Thursday, October 10, 2013

The Testing by Joelle Charbonneau

Keep your friends close and your enemies closer. Isn’t that what they say? But how close is too close when they may be one in the same?
The Seven Stages War left much of the planet a charred wasteland. The future belongs to the next generation’s chosen few who must rebuild it. But to enter this elite group, candidates must first pass The Testing—their one chance at a college education and a rewarding career.
Cia Vale is honored to be chosen as a Testing candidate; eager to prove her worthiness as a University student and future leader of the United Commonwealth. But on the eve of her departure, her father’s advice hints at a darker side to her upcoming studies--trust no one.
But surely she can trust Tomas, her handsome childhood friend who offers an alliance? Tomas, who seems to care more about her with the passing of every grueling (and deadly) day of the Testing. To survive, Cia must choose: love without truth or life without trust.

This story is basically a cross between Hunger Games and Divergent, so, if you’ve read those, you’ll know exactly what to expect. The pacing is quick, the tension keeps you engaged, and the writing is good. But it’s not really any different from what else is already out there.

Cia is an okay character. She’s a good person and likable, and I feel I got to know her well. She did change and grow as the story progressed, and she became more and more likeable toward the end. I like her ingenuity and desire to help others, but I didn’t really feel her rage toward the end. Nor did I ever get a good sense of Tomas. Cia tells us that he’s a good person and that he always looks to help others, but we don’t get to see much of it. Granted, Cia and Tomas have a history before they were chosen for Testing, so this was probably done on purpose. But, to me, it still felt contrived.

Even knowing exactly what kind of book this was, and knowing how it was going to end, it still kept my interest. I was curious how it was going to end, and the action kept me reading. But there was one thing I could not get over: I did not buy into the basic premise, and that interfered with my enjoyment of the entire book. Which is a shame, because the writing is good and the action scenes are intense and thoroughly enjoyable. So, I’m not sure if I’m interested in reading the next book.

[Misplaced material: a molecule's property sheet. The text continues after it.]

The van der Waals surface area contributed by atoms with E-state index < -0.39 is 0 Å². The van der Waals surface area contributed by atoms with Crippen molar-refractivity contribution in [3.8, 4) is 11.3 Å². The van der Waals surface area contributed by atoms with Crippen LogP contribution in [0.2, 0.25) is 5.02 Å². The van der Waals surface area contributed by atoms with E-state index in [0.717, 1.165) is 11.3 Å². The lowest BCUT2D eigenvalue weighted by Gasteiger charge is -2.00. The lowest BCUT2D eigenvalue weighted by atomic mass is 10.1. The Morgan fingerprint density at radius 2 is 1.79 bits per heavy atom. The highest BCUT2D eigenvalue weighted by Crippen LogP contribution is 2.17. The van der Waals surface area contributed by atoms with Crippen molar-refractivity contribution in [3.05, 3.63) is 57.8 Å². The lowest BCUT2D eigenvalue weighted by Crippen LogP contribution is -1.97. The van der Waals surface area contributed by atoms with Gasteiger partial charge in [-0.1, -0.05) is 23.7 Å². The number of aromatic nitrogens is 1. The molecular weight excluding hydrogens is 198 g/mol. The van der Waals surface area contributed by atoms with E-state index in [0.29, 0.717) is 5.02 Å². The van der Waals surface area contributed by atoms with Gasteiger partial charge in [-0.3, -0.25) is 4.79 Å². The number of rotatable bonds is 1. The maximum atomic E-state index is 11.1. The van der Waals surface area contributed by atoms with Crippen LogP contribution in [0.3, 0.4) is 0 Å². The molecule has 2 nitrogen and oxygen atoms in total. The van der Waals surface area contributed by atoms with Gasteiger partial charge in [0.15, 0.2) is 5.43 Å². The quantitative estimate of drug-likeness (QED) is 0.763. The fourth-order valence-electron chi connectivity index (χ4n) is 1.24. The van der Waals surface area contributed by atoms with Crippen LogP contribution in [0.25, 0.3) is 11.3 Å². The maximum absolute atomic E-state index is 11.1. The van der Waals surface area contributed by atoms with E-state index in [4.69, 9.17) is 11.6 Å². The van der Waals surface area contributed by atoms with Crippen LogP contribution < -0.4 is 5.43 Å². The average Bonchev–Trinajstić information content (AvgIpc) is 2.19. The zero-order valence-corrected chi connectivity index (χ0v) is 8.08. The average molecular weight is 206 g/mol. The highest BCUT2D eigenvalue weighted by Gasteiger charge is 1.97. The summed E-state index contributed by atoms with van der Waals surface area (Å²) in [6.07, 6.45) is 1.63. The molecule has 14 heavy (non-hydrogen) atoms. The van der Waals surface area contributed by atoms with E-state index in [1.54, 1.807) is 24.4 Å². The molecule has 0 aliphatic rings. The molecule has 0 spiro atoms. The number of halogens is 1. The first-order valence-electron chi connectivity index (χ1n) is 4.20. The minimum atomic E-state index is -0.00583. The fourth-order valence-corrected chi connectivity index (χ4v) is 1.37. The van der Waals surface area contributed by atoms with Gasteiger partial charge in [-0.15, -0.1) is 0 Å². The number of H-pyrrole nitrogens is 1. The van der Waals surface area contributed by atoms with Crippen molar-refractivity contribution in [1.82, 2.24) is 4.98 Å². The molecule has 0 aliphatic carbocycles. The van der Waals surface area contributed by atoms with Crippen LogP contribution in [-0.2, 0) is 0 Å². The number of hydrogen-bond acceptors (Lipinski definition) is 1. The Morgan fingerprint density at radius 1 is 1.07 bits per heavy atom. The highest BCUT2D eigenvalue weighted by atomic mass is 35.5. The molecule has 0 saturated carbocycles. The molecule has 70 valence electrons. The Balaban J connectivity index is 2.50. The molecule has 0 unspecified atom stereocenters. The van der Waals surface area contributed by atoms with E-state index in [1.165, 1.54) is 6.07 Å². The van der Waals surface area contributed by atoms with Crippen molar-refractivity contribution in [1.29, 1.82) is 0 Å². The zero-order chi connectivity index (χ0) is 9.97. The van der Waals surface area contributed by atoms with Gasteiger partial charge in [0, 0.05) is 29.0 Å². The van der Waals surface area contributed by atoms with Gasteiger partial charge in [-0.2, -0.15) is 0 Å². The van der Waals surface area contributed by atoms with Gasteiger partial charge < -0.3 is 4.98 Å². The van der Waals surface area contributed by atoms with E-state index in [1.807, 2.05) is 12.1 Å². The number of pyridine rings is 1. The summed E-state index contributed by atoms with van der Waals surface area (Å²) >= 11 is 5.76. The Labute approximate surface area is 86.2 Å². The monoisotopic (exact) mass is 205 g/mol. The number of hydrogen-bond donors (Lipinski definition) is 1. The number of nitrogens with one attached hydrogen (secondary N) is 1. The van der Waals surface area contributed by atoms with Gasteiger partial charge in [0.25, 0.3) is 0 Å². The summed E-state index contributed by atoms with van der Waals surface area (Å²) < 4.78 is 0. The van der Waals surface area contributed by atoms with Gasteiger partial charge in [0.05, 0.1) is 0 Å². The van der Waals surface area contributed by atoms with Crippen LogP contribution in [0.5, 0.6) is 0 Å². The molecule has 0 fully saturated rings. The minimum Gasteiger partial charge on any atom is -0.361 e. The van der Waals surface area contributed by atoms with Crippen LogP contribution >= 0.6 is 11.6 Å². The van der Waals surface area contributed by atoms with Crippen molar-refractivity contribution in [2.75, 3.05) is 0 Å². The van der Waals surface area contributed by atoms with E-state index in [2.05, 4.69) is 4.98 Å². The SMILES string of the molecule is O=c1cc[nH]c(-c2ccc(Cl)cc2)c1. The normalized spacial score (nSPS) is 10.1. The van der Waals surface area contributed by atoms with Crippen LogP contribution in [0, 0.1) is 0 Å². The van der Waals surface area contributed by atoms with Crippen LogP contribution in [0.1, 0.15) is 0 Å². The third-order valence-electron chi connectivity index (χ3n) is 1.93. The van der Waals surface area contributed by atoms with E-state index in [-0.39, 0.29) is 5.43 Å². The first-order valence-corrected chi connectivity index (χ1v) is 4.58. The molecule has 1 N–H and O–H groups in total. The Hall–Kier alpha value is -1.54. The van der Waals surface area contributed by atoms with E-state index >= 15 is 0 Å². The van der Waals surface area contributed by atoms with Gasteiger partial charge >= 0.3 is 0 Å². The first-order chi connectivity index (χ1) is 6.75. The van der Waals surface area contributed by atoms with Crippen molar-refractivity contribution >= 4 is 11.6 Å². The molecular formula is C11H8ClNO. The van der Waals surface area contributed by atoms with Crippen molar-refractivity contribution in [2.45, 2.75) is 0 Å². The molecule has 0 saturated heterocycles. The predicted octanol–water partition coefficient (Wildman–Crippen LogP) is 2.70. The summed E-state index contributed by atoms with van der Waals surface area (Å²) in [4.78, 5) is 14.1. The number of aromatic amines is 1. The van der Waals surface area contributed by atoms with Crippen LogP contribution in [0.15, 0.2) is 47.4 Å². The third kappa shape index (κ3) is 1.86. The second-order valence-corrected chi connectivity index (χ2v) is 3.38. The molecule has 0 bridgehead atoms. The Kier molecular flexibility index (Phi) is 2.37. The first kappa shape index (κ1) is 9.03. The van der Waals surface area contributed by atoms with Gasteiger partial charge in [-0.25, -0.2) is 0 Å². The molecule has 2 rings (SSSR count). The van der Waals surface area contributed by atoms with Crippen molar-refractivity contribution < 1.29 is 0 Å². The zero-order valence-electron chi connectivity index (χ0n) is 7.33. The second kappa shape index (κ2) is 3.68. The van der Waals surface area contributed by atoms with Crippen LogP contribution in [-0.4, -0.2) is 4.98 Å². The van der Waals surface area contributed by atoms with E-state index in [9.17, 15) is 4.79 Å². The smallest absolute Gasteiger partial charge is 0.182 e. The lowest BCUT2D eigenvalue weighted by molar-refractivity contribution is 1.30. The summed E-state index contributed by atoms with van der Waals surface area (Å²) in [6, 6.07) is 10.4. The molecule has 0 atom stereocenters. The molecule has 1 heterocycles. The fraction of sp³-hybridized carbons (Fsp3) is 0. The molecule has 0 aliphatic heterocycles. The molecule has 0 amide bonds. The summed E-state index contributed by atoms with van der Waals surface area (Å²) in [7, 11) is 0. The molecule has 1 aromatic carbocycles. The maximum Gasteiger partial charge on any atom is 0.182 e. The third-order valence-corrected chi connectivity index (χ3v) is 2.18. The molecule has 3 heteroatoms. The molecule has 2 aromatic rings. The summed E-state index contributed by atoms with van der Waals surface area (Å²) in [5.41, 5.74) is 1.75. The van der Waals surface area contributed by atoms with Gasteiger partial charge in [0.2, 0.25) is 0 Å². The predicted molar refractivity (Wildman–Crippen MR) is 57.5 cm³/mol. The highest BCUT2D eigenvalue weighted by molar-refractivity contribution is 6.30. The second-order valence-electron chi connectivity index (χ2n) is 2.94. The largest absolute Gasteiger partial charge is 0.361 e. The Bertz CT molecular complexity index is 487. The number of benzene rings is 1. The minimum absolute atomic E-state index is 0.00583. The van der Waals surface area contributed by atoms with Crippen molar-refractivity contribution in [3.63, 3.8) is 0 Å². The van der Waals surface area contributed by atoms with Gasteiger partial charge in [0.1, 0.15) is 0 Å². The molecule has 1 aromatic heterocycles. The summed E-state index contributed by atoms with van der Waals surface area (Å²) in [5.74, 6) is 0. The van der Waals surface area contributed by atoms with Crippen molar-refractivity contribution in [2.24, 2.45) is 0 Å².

Some SPOILERS below:

To me, it seemed like the foundation is the story is that civilization is trying to rebuild and create habitable areas. Yet, the government rounds up their most promising minds and then throws them into situations where three quarters of them will be killed. If the governing body is established and civilization is on its feet, like in Hunger Games, *then* it makes more sense. But to kill your most promising when you’re still researching and rebuilding and trying to feed your own people is way too short-sighted for any halfway decent leader. Even if the leader is corrupt and only looking for a particular mindset, he would not squander a skilled mind. Instead, he would use it, at the very least, for personal gain. I could not get over this, and it colored everything as slightly contrived for me.

1 comment:

Jessie Harrell said...

I'm not a big distopian fan to begin with, so sounds like one I could pass on, but thanks for the honest review.